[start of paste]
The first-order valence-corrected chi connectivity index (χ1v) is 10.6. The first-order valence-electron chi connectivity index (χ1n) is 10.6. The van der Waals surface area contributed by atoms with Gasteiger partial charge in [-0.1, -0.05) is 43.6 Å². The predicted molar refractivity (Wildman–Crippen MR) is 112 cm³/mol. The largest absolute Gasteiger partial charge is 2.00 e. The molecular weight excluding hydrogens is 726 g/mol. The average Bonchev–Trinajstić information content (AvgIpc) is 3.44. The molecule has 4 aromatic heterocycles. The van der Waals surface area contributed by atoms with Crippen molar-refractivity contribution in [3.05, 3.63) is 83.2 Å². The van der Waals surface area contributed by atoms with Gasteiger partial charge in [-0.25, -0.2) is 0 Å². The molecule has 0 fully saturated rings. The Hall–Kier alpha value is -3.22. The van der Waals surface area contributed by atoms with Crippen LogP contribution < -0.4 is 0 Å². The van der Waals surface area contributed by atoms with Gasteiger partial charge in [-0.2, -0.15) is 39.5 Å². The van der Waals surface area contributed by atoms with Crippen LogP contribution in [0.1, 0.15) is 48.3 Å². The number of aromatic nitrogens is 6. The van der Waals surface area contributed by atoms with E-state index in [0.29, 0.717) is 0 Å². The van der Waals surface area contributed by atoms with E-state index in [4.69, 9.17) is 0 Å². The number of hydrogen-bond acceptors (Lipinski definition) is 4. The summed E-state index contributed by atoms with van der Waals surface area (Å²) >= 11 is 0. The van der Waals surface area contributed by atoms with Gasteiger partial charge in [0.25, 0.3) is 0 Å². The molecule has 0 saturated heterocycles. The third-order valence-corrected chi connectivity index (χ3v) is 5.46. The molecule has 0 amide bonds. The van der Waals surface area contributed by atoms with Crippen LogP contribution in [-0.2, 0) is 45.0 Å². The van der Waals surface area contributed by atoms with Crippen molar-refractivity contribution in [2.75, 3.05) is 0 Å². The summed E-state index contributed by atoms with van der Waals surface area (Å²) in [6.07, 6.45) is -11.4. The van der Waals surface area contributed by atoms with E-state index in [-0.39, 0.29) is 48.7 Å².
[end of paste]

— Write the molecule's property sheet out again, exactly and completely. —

The first-order valence-corrected chi connectivity index (χ1v) is 10.6. The first-order valence-electron chi connectivity index (χ1n) is 10.6. The van der Waals surface area contributed by atoms with Gasteiger partial charge in [-0.1, -0.05) is 43.6 Å². The predicted molar refractivity (Wildman–Crippen MR) is 112 cm³/mol. The largest absolute Gasteiger partial charge is 2.00 e. The molecular weight excluding hydrogens is 726 g/mol. The average Bonchev–Trinajstić information content (AvgIpc) is 3.44. The molecule has 4 aromatic heterocycles. The van der Waals surface area contributed by atoms with Crippen molar-refractivity contribution in [3.05, 3.63) is 83.2 Å². The van der Waals surface area contributed by atoms with Gasteiger partial charge in [-0.25, -0.2) is 0 Å². The molecule has 0 fully saturated rings. The Hall–Kier alpha value is -3.22. The van der Waals surface area contributed by atoms with Crippen LogP contribution < -0.4 is 0 Å². The van der Waals surface area contributed by atoms with Gasteiger partial charge in [-0.2, -0.15) is 39.5 Å². The van der Waals surface area contributed by atoms with Crippen LogP contribution in [0.1, 0.15) is 48.3 Å². The number of aromatic nitrogens is 6. The van der Waals surface area contributed by atoms with E-state index in [0.29, 0.717) is 0 Å². The van der Waals surface area contributed by atoms with E-state index in [4.69, 9.17) is 0 Å². The number of hydrogen-bond acceptors (Lipinski definition) is 4. The summed E-state index contributed by atoms with van der Waals surface area (Å²) >= 11 is 0. The van der Waals surface area contributed by atoms with Gasteiger partial charge in [0.25, 0.3) is 0 Å². The molecule has 0 saturated heterocycles. The third-order valence-corrected chi connectivity index (χ3v) is 5.46. The molecule has 0 amide bonds. The van der Waals surface area contributed by atoms with Crippen LogP contribution in [-0.2, 0) is 45.0 Å². The van der Waals surface area contributed by atoms with Crippen molar-refractivity contribution in [2.75, 3.05) is 0 Å². The summed E-state index contributed by atoms with van der Waals surface area (Å²) in [6.07, 6.45) is -11.4. The van der Waals surface area contributed by atoms with E-state index in [-0.39, 0.29) is 48.7 Å².